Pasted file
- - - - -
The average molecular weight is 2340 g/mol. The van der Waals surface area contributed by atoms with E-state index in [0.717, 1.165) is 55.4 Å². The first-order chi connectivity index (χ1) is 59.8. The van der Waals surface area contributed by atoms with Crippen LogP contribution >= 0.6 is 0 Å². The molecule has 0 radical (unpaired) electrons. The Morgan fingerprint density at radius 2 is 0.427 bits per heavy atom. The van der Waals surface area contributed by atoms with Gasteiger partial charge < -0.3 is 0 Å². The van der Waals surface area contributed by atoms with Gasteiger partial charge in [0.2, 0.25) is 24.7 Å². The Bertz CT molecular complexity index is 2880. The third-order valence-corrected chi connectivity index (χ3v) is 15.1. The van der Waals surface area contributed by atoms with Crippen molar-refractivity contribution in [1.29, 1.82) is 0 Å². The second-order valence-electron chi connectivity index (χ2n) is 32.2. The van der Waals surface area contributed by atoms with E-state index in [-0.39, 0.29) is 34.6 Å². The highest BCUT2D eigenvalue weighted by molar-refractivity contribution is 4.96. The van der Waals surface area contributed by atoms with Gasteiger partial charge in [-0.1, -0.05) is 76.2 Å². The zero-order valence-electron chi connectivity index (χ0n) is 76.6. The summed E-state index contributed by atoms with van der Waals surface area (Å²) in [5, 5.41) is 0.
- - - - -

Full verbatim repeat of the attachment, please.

The average molecular weight is 2340 g/mol. The van der Waals surface area contributed by atoms with E-state index in [0.717, 1.165) is 55.4 Å². The first-order chi connectivity index (χ1) is 59.8. The van der Waals surface area contributed by atoms with Crippen LogP contribution >= 0.6 is 0 Å². The molecule has 0 radical (unpaired) electrons. The Morgan fingerprint density at radius 2 is 0.427 bits per heavy atom. The van der Waals surface area contributed by atoms with Gasteiger partial charge < -0.3 is 0 Å². The van der Waals surface area contributed by atoms with Gasteiger partial charge in [0.2, 0.25) is 24.7 Å². The Bertz CT molecular complexity index is 2880. The third-order valence-corrected chi connectivity index (χ3v) is 15.1. The van der Waals surface area contributed by atoms with Crippen molar-refractivity contribution in [1.29, 1.82) is 0 Å². The second-order valence-electron chi connectivity index (χ2n) is 32.2. The van der Waals surface area contributed by atoms with E-state index in [-0.39, 0.29) is 34.6 Å². The highest BCUT2D eigenvalue weighted by molar-refractivity contribution is 4.96. The van der Waals surface area contributed by atoms with Gasteiger partial charge in [-0.1, -0.05) is 76.2 Å². The zero-order valence-electron chi connectivity index (χ0n) is 76.6. The summed E-state index contributed by atoms with van der Waals surface area (Å²) in [5, 5.41) is 0.